A local hot yoga studio charges $160 for 10 class credits. While far from a huge hot yoga fan, I like to go occasionally, especially with my wife.

Sixteen dollars for an hour class seems fair: The studio has to cover fixed costs, utilities, pay an instructor, clean up the sweaty floor afterwards... objectively, $16 is a solid deal.

But I pay a lot less: My ClassPass membership costs $29 per month for 15 credits, and one of the sessions I attended only required 1 credit. 

Yep. It cost me $2 per class. 


The ClassPass business model is based on offering discounted fitness classes to subscribers. That model has proved to be so popular that ClassPass is the most recent unicorn; a recent $285 million fundraising round puts the company's valuation at over $1 billion.

Unicorn or not, ClassPass needs that level of investment. While ClassPass paid studios a discounted rate (and may still pay; the company keeps financials close to its vest), it sometimes charged subscribers even less. Investor funds picked up the revenue/cost shortfall. 

That's the case at the yoga studio. ClassPass paid the studio over $9 for the class I took for 1 credit; in short, ClassPass subsidized my attendance. (In a related fact, the studio was also selling a Groupon 5-pack for $25, marketing the same class for $4 less than ClassPass paid for reservations, which means the studio made, after Groupon's cut, less than $3 per person. So clearly they're okay with discounted fees.) 

But even if a studio owner receives more than what I pay, still: The studio gets a lot less for a ClassPass customer than it did, or does, from a member or drop-in. 

And then there's the resulting perceived value effect. Once upon a time, I would have been happy to pay $16 to attend an occasional hot yoga class. Now that I've paid $2, or $4, or even $8... $16 is much more expensive as what I've grown accustomed to paying.

However irrationally, ClassPass has changed the value proposition for me, and countless other people.

Which is one of the reasons many fitness studios find themselves in a bind.

Once seen as a way to attract potential studio members, and hopefully convert them -- for a time ClassPass only allowed subscribers to attend any one studio a total of three times -- today, few ClassPass subscribers convert. A ClassPass is cheaper than a membership.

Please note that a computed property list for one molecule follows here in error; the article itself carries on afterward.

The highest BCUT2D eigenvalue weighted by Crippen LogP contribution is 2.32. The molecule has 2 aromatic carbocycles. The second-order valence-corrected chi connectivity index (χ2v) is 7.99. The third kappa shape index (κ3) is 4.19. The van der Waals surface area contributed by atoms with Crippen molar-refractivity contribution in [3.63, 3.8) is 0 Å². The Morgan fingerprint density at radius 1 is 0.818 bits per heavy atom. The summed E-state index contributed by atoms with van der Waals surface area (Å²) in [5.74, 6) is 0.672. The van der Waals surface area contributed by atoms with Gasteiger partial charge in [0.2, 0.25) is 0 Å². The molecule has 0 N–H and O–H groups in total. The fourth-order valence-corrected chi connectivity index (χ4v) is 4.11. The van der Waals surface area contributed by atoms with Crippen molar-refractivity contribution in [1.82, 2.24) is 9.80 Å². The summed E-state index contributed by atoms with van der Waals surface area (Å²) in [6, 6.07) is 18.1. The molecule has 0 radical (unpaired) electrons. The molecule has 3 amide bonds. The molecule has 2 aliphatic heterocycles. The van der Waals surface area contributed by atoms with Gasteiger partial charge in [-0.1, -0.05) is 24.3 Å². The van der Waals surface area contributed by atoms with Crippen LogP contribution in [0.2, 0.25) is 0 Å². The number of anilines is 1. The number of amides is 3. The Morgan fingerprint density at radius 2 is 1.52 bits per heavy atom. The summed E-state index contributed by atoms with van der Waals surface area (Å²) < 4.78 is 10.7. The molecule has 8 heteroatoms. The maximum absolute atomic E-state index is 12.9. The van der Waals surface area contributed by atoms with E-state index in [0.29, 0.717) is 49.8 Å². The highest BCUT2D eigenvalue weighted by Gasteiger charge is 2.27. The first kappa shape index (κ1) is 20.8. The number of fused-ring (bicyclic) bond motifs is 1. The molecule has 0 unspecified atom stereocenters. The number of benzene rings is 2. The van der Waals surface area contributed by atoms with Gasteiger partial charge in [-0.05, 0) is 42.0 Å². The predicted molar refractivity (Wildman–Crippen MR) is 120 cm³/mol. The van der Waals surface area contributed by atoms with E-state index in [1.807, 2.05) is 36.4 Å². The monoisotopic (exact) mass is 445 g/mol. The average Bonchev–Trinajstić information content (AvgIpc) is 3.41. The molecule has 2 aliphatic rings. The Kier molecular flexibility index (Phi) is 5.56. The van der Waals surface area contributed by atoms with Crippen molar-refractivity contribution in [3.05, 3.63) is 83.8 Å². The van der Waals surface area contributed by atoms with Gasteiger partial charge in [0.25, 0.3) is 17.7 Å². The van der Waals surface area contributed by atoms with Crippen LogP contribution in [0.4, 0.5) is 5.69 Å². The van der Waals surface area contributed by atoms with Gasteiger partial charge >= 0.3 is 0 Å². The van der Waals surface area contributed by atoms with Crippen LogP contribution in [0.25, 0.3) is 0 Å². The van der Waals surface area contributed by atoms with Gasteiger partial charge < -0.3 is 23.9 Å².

While once seen as a way to capture incremental revenue on unsold inventory, ClassPass lets me sign up for classes a week in advance. If enough people like me sign up, that probably fills at least a few spots that might have gone to later-minute customers at full rate. (Although a ClassPass booking algorithm does try to level-load the equation.)

Plus, regular attendees have an incentive to stop being studio members and start being ClassPass subscribers. It's cheaper and nearly as convenient; while every class might not be available, for non die-hards like me who normally work out at a gym and see taking ocaasional classes as a fun add-on, that's okay.

Losing "in-house" members means studios miss out on some degree of what the industry calls breakage: People who pay for memberships, but rarely, if ever, actually attend. (Think of breakage as a gift card that never gets redeemed.)

Most gyms, for example, base their business model on significant breakage. One owner I know estimates that for every six members, only one will regularly walk through the door; the result is a 6/1 member/attendee revenue model.

But since a studio only gets paid by ClassPass when a member actually signs up for a class, the revenue model is 1/1.


Granted, ClassPass has reportedly set studio rates higher as it converted to a commission-per-booking system. But that still doesn't mean studios receive the same revenue for ClassPass sign-ups as they do for members and drop-ins.

All of which has reportedly left some studios feeling uneasy about their relationship with ClassPass. 

And some less than welcoming of ClassPass attendees.

The yoga studio owner has implied, through frowns and sighs and at least one, "Oh... you booked through Claaaaasspaaaaass...", made me feel like a necessary evil.

In some ways, so has an indoor cycling studio.

The first time I went, the check-in person frowned when I mentioned ClassPass. And since ClassPass attendees don't get to choose their bikes, we tend to be placed in a back corner of the room.

Which is cool. I don't need to choose a certain bike. I have a monitor in front of me, can see the leaderboard when it flashes up, and am neither more or less motivated by the proximity of the instructor. Tell me what to do; I'll do it. 

But I know the vibe -- that in some ClassPassers are resented by the studio -- makes some people uneasy.

Even though we're making a basic economic decision. Classes typically require 3 to 4 ClassPass credits, which means they cost me $6 to $8 per session. For $29, I can ride four to five times a month. The equivalent package from the studio costs $69 per month, or between $14 and $17 per ride.

That's a problem ClassPass will have to solve as it faces increasing pressure from investors to shift from a headlong pursuit of growth to findings its way to long-term profitability. 

Because without studios, ClassPass doesn't exist. Without a profitable revenue model, studios don't exist.

And if the model doesn't work for both... ultimately, it won't work at all.